The Torah portion, or parasha, this week is Lech-Lecha and is found in Genesis 12:1-17:27. In this parsha, God calls Abram and tells him to leave his homeland and go to a land God will show him. There he will become a great nation and God will bless him. Abram, his wife Sarai, and his nephew Lot travel to Canaan. After a time in the land, Abram allows Lot to choose the best grazing land for his own herds and Lot settles near Sodom. However, war breaks out with the surrounding kings and Lot is captured. Abram assembles an army and goes into battle to rescue Lot and the other captives. Abram by this time is wealthy, but childless, and he questions God about the promise of being a great nation. God says that Abram will have offspring. Abram has a son, Ishmael, with Hagar, his wife’s servant, but Sarai is still childless. God confirms his relationship with Abram and Sarai by giving them new names: Abraham and Sarah. The situations Lot and Sarah experience conclude in next week’s parasha.
This parasha tells us a lot about the impact of our choices. Abraham has a lot of courage to go to a new land and start a new life. In the new land, we see that Abraham has strong connection with God instead of the idols of his homeland, and God does indeed bless him. He becomes wealthy and is respected by the other people and nations around him. He is known for hospitality and is a blessing to others. However, he is childless for many years and only has children much later in life. God’s promise does come, but the promise is not apparent until Abraham is older, and the culmination of that promise—the Jewish people—is not evident until generations later.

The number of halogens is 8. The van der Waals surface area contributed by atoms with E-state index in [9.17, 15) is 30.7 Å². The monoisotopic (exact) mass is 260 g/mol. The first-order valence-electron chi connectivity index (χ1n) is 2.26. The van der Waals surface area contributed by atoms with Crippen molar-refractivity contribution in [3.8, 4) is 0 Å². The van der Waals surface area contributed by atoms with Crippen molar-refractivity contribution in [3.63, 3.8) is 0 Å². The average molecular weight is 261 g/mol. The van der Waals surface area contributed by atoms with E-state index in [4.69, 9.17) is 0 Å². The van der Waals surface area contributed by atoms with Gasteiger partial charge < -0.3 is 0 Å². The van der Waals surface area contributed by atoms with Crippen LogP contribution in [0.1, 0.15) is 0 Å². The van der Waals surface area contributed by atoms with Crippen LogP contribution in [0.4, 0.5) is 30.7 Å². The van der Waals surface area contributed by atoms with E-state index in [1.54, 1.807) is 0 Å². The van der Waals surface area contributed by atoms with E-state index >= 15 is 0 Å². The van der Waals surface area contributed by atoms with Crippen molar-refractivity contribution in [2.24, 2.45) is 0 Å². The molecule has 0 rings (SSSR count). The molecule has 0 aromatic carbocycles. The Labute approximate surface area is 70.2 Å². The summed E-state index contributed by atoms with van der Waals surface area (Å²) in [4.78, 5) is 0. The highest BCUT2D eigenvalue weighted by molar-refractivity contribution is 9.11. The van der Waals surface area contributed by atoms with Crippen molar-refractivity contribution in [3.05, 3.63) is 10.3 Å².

Often as we live our lives, we make decisions which we hope will come for good. Yet, we do not understand the impact of those decisions until we are much older. Sometimes we wonder if we are making a difference in the lives of people we have touched. We may feel ordinary, and that we have made little impact. However, if we wait long enough, we will one day realize that we have touched others in an important way and what have offered here on this earth to others has value. Likewise, we may not always feel God is there. But God will follow through, and we will never walk that path alone.